12.10.2020| Events

Trade finance is one of the biggest and simplest of banking businesses, but also one of the oldest. Its working practices remain archaic. Documentation is paper-based and the adoption of standards is patchy and slow. The result is higher levels of manual processing and lower levels of automation than in most financial markets. The manifold inefficiencies of trade finance have attracted technology vendors for more than 20 years. They are now joined by a horde of FinTechs which also see opportunities to cut the wastage of money and time, mitigate operational risk and accelerate the sourcing of finance and the payment of invoices. But a combination of bank resistance to change, plus the dependence of the benefits on network effects, are slowing progress down. This Future of Finance panel asks how it can be speeded up.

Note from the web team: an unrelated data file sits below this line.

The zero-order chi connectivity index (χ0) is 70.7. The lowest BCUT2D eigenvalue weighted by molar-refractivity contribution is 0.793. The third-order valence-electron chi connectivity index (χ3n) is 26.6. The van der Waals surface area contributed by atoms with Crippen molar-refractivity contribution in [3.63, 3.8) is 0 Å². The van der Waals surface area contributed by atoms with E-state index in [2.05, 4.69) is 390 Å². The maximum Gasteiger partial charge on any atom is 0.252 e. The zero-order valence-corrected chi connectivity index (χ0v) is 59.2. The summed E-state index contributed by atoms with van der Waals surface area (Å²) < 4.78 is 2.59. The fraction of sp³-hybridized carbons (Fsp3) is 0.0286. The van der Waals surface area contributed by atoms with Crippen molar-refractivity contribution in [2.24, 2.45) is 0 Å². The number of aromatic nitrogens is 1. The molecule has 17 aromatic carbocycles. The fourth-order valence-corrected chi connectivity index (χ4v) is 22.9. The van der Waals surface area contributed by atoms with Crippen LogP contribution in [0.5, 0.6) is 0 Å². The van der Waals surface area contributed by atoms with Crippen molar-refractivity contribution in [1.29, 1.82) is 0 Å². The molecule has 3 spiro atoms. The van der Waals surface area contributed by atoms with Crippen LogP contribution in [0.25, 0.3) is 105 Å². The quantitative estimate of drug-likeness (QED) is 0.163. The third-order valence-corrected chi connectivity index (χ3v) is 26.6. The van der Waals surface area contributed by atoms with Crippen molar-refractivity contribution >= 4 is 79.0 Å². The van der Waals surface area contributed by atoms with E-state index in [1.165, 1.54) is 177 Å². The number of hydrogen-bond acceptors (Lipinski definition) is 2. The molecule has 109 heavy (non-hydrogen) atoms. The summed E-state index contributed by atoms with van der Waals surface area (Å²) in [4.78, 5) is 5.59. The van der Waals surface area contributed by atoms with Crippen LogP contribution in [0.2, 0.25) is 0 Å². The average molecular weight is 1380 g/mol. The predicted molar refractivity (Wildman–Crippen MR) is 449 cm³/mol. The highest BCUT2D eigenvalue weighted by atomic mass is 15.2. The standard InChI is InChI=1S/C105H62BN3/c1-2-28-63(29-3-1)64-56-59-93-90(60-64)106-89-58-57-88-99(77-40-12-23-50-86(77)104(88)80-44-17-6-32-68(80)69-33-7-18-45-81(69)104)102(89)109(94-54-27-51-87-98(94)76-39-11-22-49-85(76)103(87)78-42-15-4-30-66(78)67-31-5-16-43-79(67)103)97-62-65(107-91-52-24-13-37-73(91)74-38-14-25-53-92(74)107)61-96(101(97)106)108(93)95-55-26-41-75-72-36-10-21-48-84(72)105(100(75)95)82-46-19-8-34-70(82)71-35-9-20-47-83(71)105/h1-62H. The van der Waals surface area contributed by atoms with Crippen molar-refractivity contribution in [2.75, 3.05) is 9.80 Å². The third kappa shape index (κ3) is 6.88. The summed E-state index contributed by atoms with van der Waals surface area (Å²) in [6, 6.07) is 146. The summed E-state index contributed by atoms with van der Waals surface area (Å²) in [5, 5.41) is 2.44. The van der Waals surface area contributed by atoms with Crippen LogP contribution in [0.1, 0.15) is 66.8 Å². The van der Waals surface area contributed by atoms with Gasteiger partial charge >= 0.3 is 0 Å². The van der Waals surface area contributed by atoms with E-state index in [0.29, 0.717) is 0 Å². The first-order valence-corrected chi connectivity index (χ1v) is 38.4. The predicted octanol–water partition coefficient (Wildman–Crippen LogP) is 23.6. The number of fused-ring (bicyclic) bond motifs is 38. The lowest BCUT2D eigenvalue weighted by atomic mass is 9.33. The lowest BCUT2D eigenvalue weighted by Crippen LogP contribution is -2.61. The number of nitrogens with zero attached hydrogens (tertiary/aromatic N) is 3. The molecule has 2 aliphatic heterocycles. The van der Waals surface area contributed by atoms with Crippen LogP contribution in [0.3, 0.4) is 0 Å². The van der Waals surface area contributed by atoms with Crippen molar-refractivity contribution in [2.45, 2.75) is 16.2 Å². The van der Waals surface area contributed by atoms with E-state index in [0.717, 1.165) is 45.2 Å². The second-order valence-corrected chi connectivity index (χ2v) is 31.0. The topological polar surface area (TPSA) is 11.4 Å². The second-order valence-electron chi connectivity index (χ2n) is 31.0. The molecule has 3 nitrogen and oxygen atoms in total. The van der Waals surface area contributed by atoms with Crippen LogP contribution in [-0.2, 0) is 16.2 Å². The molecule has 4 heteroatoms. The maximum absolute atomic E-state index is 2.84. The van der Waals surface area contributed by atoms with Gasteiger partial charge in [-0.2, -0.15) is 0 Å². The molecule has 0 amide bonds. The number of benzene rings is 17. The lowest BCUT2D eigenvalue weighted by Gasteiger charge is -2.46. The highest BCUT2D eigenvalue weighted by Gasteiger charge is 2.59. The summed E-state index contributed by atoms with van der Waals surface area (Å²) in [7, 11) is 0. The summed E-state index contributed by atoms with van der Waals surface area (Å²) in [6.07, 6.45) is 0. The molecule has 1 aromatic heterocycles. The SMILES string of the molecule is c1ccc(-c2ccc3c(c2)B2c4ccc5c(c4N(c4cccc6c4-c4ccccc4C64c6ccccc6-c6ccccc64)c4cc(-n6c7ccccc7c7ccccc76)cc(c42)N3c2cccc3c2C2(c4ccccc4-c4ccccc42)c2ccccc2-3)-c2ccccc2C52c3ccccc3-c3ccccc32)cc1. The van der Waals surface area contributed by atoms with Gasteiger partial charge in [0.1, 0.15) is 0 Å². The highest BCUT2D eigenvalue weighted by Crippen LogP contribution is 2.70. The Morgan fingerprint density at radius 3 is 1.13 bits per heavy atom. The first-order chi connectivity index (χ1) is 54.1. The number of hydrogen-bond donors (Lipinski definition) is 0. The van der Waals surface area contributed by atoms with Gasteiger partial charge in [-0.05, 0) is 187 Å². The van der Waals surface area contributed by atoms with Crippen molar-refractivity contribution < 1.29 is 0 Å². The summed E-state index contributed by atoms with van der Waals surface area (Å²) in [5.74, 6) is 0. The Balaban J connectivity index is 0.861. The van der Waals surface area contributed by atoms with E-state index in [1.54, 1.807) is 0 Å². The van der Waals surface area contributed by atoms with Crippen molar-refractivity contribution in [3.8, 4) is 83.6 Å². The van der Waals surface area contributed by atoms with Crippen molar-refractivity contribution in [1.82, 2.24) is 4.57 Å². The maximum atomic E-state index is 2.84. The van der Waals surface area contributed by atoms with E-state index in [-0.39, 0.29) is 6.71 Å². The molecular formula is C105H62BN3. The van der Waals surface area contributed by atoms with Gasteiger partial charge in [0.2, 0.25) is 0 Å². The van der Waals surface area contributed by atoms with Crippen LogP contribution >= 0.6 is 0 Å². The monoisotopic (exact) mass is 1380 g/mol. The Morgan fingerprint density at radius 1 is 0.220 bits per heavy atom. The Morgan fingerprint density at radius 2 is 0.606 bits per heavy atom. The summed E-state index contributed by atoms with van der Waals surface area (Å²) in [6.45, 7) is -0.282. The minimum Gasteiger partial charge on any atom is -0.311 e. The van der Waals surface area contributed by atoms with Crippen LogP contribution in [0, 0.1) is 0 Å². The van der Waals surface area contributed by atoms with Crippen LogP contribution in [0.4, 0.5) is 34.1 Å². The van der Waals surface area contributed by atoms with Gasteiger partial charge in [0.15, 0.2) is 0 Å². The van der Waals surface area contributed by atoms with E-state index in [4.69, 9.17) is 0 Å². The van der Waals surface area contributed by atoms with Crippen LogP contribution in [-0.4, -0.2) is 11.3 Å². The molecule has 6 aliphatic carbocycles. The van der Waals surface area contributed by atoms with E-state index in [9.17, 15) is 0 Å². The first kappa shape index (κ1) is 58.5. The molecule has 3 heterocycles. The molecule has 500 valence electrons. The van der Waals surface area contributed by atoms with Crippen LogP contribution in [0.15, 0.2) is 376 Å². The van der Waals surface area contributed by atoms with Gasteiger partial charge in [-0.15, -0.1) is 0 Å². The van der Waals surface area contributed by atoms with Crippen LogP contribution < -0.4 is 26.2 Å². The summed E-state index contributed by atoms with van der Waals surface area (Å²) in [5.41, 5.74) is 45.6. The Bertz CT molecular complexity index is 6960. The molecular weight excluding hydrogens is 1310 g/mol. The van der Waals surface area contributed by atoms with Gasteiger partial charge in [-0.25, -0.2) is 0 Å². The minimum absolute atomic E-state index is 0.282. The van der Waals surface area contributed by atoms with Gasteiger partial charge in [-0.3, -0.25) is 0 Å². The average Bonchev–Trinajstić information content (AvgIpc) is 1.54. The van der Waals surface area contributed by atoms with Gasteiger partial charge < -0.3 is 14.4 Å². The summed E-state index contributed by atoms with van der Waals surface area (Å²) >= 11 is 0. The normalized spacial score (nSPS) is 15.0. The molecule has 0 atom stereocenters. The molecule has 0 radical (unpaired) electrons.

Archaeologists have traced trade finance back to as early as 3,000 BC, which is about the time ancient Egypt becomes a recognisable political entity. Trade financiers are not using papyrus, but they are still using a lot of paper instead of digital documents. Take-up of standards such as the SWIFT MT 798 message, the Bank Payment Obligation (BPO) transaction matching document and even electronic bills of lading is patchy and slow. As a result, there is more manual and less automatic processing in trade finance than in most financial markets. National and international regulators have added equally manual Know Your Client (KYC), Anti-Money Laundering (AML), sanctions screening and Countering the Financing of Terrorism (CFT) checks on counterparty banks and their clients, enforced by the threat of heavy fines, that are so onerous banks are shrinking their networks, especially in emerging markets. Which is why established technology vendors as well as FinTechs see lavish opportunities to reduce the wastage of time and money, cut the operational risk of a surfeit of manual procedures and speed up transaction processing and client and counterparty on-boarding and monitoring in trade finance. The technologies required to achieve these goals – the Internet, the Cloud, artificial intelligence (AI) and machine learning and Application Programme Interfaces (APIs) – are neither experimental nor revolutionary. Corporate treasurers are excited by the potential benefits in terms of cash flow and working capital costs. Yet adoption of new technologies and better methods is slow, thanks to resistance in various parts of a complex global eco-system that now spans not just banks and corporates but insurers and reinsurers, public sector credit agencies, forfeiters and factors, customs officials and fund managers. Smaller trading firms and freight companies cannot afford to invest in new technologies, unionised public sector officials are concerned that the use of better technology will lead to job losses, and banks fret that efficiency will cut their margins and loosen their relationships with their corporate clients. But the biggest obstacle to greater efficiency in trade finance is not conservative market participants. It is network effects. Unless every market participant adopts new methods, none has the incentive to invest in them alone. This is not a new problem. It is one every ambitious digital marketplace confronts, and it has been solved. So how can it be solved in the case of trade finance?